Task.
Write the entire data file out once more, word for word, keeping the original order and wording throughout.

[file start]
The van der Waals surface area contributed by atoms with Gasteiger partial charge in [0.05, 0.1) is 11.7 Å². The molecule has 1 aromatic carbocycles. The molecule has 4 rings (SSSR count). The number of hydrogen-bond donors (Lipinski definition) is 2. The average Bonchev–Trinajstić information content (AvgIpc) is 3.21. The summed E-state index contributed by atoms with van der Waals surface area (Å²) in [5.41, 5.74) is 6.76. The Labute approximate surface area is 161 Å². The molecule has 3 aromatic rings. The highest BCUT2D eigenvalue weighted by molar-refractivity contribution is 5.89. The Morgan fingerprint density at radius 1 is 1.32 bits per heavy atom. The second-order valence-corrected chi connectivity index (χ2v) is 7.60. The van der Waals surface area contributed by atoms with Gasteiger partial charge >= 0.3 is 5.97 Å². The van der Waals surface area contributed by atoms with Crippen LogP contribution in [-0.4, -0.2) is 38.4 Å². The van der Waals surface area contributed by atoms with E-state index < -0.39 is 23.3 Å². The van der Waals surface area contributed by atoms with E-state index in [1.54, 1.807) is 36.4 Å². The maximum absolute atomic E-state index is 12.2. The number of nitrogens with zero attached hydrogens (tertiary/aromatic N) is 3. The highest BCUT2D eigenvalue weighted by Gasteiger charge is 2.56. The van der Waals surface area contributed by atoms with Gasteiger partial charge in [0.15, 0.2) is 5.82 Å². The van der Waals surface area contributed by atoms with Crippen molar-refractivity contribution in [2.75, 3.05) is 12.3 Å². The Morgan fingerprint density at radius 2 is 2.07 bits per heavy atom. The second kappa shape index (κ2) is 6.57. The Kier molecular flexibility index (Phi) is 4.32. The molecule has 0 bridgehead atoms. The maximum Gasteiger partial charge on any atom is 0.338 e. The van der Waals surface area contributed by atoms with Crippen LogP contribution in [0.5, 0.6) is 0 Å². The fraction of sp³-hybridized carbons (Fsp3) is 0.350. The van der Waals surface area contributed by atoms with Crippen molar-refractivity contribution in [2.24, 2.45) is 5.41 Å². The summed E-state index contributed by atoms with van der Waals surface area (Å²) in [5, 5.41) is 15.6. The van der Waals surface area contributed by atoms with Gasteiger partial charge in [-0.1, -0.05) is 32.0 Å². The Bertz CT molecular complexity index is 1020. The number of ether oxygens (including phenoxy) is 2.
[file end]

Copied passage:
The van der Waals surface area contributed by atoms with Gasteiger partial charge in [0.05, 0.1) is 11.7 Å². The molecule has 1 aromatic carbocycles. The molecule has 4 rings (SSSR count). The number of hydrogen-bond donors (Lipinski definition) is 2. The average Bonchev–Trinajstić information content (AvgIpc) is 3.21. The summed E-state index contributed by atoms with van der Waals surface area (Å²) in [5.41, 5.74) is 6.76. The Labute approximate surface area is 161 Å². The molecule has 3 aromatic rings. The highest BCUT2D eigenvalue weighted by molar-refractivity contribution is 5.89. The Morgan fingerprint density at radius 1 is 1.32 bits per heavy atom. The second-order valence-corrected chi connectivity index (χ2v) is 7.60. The van der Waals surface area contributed by atoms with Gasteiger partial charge >= 0.3 is 5.97 Å². The van der Waals surface area contributed by atoms with Crippen LogP contribution in [-0.4, -0.2) is 38.4 Å². The van der Waals surface area contributed by atoms with E-state index < -0.39 is 23.3 Å². The van der Waals surface area contributed by atoms with E-state index in [1.54, 1.807) is 36.4 Å². The maximum absolute atomic E-state index is 12.2. The number of nitrogens with zero attached hydrogens (tertiary/aromatic N) is 3. The highest BCUT2D eigenvalue weighted by Gasteiger charge is 2.56. The van der Waals surface area contributed by atoms with Gasteiger partial charge in [0.15, 0.2) is 5.82 Å². The van der Waals surface area contributed by atoms with Crippen molar-refractivity contribution in [2.75, 3.05) is 12.3 Å². The Morgan fingerprint density at radius 2 is 2.07 bits per heavy atom. The second kappa shape index (κ2) is 6.57. The Kier molecular flexibility index (Phi) is 4.32. The molecule has 0 bridgehead atoms. The maximum Gasteiger partial charge on any atom is 0.338 e. The van der Waals surface area contributed by atoms with Crippen LogP contribution in [0.5, 0.6) is 0 Å². The fraction of sp³-hybridized carbons (Fsp3) is 0.350. The van der Waals surface area contributed by atoms with Crippen molar-refractivity contribution in [2.24, 2.45) is 5.41 Å². The summed E-state index contributed by atoms with van der Waals surface area (Å²) in [5, 5.41) is 15.6. The van der Waals surface area contributed by atoms with Gasteiger partial charge in [-0.1, -0.05) is 32.0 Å². The Bertz CT molecular complexity index is 1020. The number of ether oxygens (including phenoxy) is 2.